Often painters or clients saved money by using less expensive blues, such as azurite smalt, or pigments made with indigo, but this sometimes caused problems. Pigments made from azurite were less expensive, but tended to turn dark and green with time. An example is the robe of the Virgin Mary in The Madonna Enthroned with Saints by Raphael in the Metropolitan Museum in New York. The Virgin Mary’s azurite blue robe has degraded into a greenish-black.
The introduction of oil painting changed the way colours looked and how they were used. Ultramarine pigment, for instance, was much darker when used in oil painting than when used in tempera painting, in frescoes. To balance their colours, Renaissance artists like Raphael added white to lighten the ultramarine. The sombre dark blue robe of the Virgin Mary became a brilliant sky blue. Titian created his rich blues by using many thin glazes of paint of different blues and violets which allowed the light to pass through, which made a complex and luminous colour, like stained glass. He also used layers of finely ground or coarsely ground ultramarine, which gave subtle variations to the blue.
Blue and white porcelain
In about the 9th century, Chinese artisans abandoned the Han blue colour they had used for centuries, and began to use cobalt blue, made with cobalt salts of alumina, to manufacture fine blue and white porcelain, The plates and vases were shaped, dried, the paint applied with a brush, covered with a clear glaze, then fired at a high temperature. Beginning in the 14th century, this type of porcelain was exported in large quantity to Europe where it inspired a whole style of art, called Chinoiserie. European courts tried for many years to imitate Chinese blue and white porcelain, but only succeeded in the 18th century after a missionary brought the secret back from China.
Other famous white and blue patterns appeared in Delft, Meissen, Staffordshire, and Saint Petersburg, Russia.
War of the blues – indigo versus woad
While blue was an expensive and prestigious colour in European painting, it became a common colour for clothing during the Renaissance. The rise of the colour blue in fashion in the 12th and 13th centuries led to a blue dye industry in several cities, notably Amiens, Toulouse, and Erfurt. They made a dye called pastel from woad, a plant common in Europe, which had been used to make blue dye by the Celts and German tribes. Blue became a colour worn by domestics and artisans, not just nobles. In 1570, when Pope Pius V listed the colours that could be used for ecclesiastical dress and for altar decoration, he excluded blue, because he considered it too common.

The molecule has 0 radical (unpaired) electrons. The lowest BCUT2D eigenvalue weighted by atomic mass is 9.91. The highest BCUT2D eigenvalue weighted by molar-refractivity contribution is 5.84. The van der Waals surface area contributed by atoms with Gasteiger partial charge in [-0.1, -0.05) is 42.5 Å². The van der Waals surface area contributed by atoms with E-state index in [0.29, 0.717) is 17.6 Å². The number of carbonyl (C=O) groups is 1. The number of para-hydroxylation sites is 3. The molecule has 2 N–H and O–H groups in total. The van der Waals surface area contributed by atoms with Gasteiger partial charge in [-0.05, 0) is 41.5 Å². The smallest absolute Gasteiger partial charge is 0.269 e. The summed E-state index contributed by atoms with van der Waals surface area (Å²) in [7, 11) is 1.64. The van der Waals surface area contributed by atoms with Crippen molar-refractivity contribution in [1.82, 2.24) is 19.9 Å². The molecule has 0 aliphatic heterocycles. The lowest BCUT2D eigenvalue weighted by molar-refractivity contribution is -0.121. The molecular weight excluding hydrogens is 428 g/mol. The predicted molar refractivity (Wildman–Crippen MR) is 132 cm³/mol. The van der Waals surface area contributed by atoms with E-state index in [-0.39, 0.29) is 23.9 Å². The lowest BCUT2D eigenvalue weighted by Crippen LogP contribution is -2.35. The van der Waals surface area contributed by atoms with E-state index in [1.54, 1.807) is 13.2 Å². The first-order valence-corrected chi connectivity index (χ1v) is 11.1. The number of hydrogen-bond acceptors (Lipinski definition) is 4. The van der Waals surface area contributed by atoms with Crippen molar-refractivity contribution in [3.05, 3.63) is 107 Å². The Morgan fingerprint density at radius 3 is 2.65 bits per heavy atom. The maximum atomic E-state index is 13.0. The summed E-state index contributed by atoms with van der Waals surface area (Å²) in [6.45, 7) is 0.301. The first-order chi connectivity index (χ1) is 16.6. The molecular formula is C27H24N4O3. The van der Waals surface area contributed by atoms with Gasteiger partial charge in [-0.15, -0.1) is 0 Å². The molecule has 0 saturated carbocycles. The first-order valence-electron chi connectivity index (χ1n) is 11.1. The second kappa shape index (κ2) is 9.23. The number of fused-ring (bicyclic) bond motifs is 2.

The process of making blue with woad was long and noxious – it involved soaking the leaves of the plant for from three days to a week in human urine, ideally urine from men who had been drinking a great deal of alcohol, which was said to improve the colour. The fabric was then soaked for a day in the resulting mixture, then put out in the sun, where as it dried it turned blue.
The pastel industry was threatened in the 15th century by the arrival from India of the same dye (indigo), obtained from a shrub widely grown in Asia. The Asian indigo dye precursors is more readily obtained. In 1498, Vasco de Gama opened a trade route to import indigo from India to Europe. In India, the indigo leaves were soaked in water, fermented, pressed into cakes, dried into bricks, then carried to the ports London, Marseille, Genoa, and Bruges. Later, in the 17th century, the British, Spanish, and Dutch established indigo plantations in Jamaica, South Carolina, the Virgin Islands and South America, and began to import American indigo to Europe.
The countries with large and prosperous pastel industries tried to block the use of indigo. The German government outlawed the use of indigo in 1577, describing it as a “pernicious, deceitful and corrosive substance, the Devil’s dye.” In France, Henry IV, in an edict of 1609, forbade under pain of death the use of “the false and pernicious Indian drug”. It was forbidden in England until 1611, when British traders established their own indigo industry in India and began to import it into Europe.
The efforts to block indigo were in vain; the quality of indigo blue was too high and the price too low for pastel made from woad to compete. In 1737 both the French and German governments finally allowed the use of indigo. This ruined the dye industries in Toulouse and the other cities that produced pastel, but created a thriving new indigo commerce to seaports such as Bordeaux, Nantes and Marseille.
Another war of the blues took place at the end of the 19th century, between indigo and synthetic indigo, discovered in 1868 by the German chemist Johann Friedrich Wilhelm Adolf von Baeyer. The German chemical firm BASF put the new dye on the market in 1897, in direct competition with the British-run indigo industry in India, which produced most of the world’s indigo. In 1897 Britain sold ten thousand tons of natural indigo on the world market, while BASF sold six hundred tons of synthetic indigo. The British industry cut prices and reduced the salaries of its workers, but it was unable to compete; the synthetic indigo was more pure, made a more lasting blue, and was not dependent upon good or bad harvests. In 1911, India sold only 660 tons of natural indigo, while BASF sold 22,000 tons of synthetic indigo. In 2002, more than 38,000 tons of synthetic indigo was produced, often for the production of blue jeans.
The invention of new synthetic pigments in the 18th and 19th centuries considerably brightened and expanded the palette of painters. J.M.W. Turner experimented with the new cobalt blue, and of the twenty colours most used by the Impressionists, twelve were new and synthetic colours, including cobalt blue, ultramarine and cerulean blue.